WL#5095: SQL command class extensions
Affects: Server-9.x — Status: Un-Assigned — Priority: Medium
Describe some possible extensions to the Sql_cmd classes that make them more useful.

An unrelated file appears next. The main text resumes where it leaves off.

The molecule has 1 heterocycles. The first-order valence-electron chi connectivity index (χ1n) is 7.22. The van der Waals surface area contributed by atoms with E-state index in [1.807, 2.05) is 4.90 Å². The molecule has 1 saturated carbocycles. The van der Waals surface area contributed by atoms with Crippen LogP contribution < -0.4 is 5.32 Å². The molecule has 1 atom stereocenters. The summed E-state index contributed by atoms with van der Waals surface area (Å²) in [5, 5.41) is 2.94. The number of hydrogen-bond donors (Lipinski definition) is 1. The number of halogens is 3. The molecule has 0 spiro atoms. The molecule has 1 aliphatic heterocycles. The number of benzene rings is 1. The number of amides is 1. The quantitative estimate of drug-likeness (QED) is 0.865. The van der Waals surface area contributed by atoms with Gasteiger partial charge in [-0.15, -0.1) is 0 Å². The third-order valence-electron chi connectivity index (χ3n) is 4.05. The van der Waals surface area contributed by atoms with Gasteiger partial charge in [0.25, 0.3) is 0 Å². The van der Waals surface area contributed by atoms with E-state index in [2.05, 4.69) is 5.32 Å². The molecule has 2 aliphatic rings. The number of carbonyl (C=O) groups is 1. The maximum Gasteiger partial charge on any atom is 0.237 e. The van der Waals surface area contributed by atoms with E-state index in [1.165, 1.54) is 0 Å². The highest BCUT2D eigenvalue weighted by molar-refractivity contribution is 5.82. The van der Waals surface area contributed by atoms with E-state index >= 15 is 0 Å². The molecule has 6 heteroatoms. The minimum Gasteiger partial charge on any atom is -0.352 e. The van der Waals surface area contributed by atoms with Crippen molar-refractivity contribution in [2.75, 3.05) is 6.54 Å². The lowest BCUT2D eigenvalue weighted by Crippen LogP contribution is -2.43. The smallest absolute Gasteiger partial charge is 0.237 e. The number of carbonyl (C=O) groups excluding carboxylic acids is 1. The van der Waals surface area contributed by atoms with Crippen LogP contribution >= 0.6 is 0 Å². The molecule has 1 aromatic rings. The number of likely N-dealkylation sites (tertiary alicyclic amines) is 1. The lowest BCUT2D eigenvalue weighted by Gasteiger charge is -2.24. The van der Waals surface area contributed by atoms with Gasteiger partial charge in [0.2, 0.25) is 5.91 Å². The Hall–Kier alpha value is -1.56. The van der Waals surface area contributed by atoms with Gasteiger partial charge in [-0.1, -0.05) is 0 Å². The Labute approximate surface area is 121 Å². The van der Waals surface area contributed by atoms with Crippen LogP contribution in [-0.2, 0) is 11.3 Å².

This worklog descibes some additional functions and member variables that can be added to the Sql_cmd class hierarchy, after the initial class has been created and after a derived class has been created for every SQL command. 1. Extensions to Sql_cmd base class Sql_cmd is a common base class for all SQL commands. Each SQL command is represented by a class derived from Sql_cmd. 1.1 Functions This chapter describes some high-level aspects of the methods defined for Sql_cmd. More details are found in LLD. 1.1.1 prepare() prepare() is used to prepare a parsed command for execution. A prepared command can be executed multiple times. The default implementation of prepare() is empty, meaning that all preparation must take place in execute(). 1.1.2 is_select() Return true if the prepared SQL command returns at least one rowset. True if the concrete class is Sql_cmd_select or any class derived from Sql_cmd_select. 1.1.3 column_count Returns the number of columns returned from a prepared select-type SQL command. 1.1.4 Column iterator functions Iterator over result columns. To be defined. 1.1.5 parameter_count Returns the number of parameters that this query needs for execution. 1.1.6 Parameter iterator functions Iterator over parameters. To be defined. 1.1.7 table_count() Returns number of tables and views that this command refers, directly or indirectly. 1.1.8 Table iterator functions Iterator over referred tables. Replaces lex->query_tables. To be defined. 1.1.9 routine_count() Returns number of routines potentially called by command. 1.1.10 Routine iterator functions Iterator over called routines. Replaces lex->query_tables. To be defined. 1.1.11 is_readonly() Returns true if this statement is readonly. 1.1.12 nesting_level() Returns nesting level of command within command hierarchy. A directly-executed query or routine has nesting level 0, ie it is an outer- most command. A command refereneced by another command has nesting level of other command plus 1. Resource validation, locking and release is only performed for command at the outermost level. 1.1.13 is_outermost() Returns true if this command is at the outermost level. 1.1.14 validate_privileges() Validate global privileges and resource-specific privileges for this command. 1.1.15 lock_resources() Lock tables, views and routines required by this SQL command. 1.1.16 release() Release all locks on resources held by this command. 1.1.17 Other accessor functions These methods are derived from the array sql_command_flags and various accessor functions referring that array. The methods are non-virtual methods implemented on the Sql_cmd base class. changes_data() - Returns true if command changes data (including temp tables?) has_row_count() - Returns true if command returns row count is_logging_to_table() - Returns true if command may write log to a table depends_on_metadata() - Return true is command preparation depends on metadata needs_commit_before() - Returns true if command requires to be run in new trans. needs_commit_after() - Returns true if command requires immediate commit. 1.2 Member fields m_prepared - Whether SQL command has been prepared or not. m_executed - How many times this SQL command has been executed after prep. m_column_count - Number of columns in result row set. m_parameter_count - Number of parameters required for command. m_table_count - Number of tables and views referred by command. m_routine_count - Number of routines potentially called by query. m_readonly - Whether SQL command is only reading data. m_command_level - Nesting level of SQL command. 2. Factory object SQL command object creation is encapsulated in a "Factory" object. The reasons for encapsulating object creation and not using the constructors directly are: - Details like memory management can be hidden - May contain multiple actions in one routine - may be difficult with only constructors. - Simpler action rules in parser - Easier to debug parser because one can set break on routine entry (my experience) This will be handled by stack-allocating an Sql_cmd_factory object and wrapping it into the Parser_state object, before each invocation of the YACC parser.
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